A gangster who escaped from a French prison by helicopter with the help of an armed commando team was captured by police in a tower-block apartment early on Wednesday, ending another chapter in the life of a criminal known as the "jailbreak king".
Redoine Faid, who has said his life of crime was inspired by Hollywood movies like Scarface and Reservoir Dogs, escaped in July from a high-security prison where he was serving 25 years for a heist in which a policewoman was killed.
He was arrested as he slept at an apartment in Creil, the area where he grew up, an hour's drive north of Paris. The sight of a burqa-clad person who appeared to be a man led French police to fugitive bank robber Faid, Paris prosecutor Francois Molins said on Wednesday.
On Saturday night, police noted that a woman whose phone line they had been monitoring for the case was giving a lift to a "an individual wearing a burqa whose gait suggested that he might be a man," Molins said.
After his July escape, one rumour that was never substantiated suggested he had fled to Israel.
He had spoken in the past of having spent years on the run in Switzerland and Israel, where he claimed to have disguised himself as an Orthodox Jew and learnt Hebrew.
About 50 officers, some of them elite troops, took part in the pre-dawn raid, in which they also arrested a brother of Faid, two other men and a woman, police sources said. Guns were found at the premises, they added.
Video footage from the scene, obtained by Reuters, showed the inside of a grim fourth-floor apartment.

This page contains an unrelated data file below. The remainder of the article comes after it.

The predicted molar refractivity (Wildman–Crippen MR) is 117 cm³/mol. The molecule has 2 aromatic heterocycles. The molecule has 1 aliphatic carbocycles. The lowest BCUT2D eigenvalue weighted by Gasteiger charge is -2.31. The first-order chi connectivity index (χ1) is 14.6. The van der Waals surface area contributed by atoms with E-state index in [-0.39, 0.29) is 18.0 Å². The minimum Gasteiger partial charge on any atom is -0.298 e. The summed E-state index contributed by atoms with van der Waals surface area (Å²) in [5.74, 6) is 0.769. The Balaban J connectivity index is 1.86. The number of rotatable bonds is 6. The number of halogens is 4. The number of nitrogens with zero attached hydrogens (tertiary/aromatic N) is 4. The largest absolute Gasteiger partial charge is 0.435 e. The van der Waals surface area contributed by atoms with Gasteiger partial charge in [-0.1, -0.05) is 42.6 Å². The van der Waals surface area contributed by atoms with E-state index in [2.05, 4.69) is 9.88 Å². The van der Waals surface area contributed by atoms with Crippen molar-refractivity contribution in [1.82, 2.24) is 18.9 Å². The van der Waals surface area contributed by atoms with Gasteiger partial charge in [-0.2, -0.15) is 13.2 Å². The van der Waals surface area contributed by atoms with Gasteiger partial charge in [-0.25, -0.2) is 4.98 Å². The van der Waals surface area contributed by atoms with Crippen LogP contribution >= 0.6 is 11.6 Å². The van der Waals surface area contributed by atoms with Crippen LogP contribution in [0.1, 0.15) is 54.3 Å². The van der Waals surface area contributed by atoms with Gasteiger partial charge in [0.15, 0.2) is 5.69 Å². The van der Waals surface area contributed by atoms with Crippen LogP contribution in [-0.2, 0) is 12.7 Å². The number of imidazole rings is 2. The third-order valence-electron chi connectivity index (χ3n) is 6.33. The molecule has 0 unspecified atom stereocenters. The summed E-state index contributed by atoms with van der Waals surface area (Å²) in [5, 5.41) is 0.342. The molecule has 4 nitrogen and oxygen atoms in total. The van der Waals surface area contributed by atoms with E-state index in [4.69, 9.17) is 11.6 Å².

Faid, 46, became a notorious semi-celebrity after penning a tell-all book about his colourful life, describing how he was born into crime in high-rise housing estates of the kind that sprang up around Paris in the 1960s and 1970s.
The book came out in 2010, shortly after his release from jail for a previous hold-up conviction. Within months he was arrested again over an attack on a cash-transport truck that lead to the death of a young policewoman.
Faid's notoriety made him almost a household name when he subsequently took four prison wardens hostage and dynamited his way out of a jail in northern France in 2013. He spent six weeks on the run before he was tracked down and put back behind bars.
His latest break-out, in which armed men landed in a hijacked helicopter in a prison courtyard to free him from an adjacent visitor room and then fly him out, prompted a political debate over security in France, where wardens went on strike last year over safety standards.
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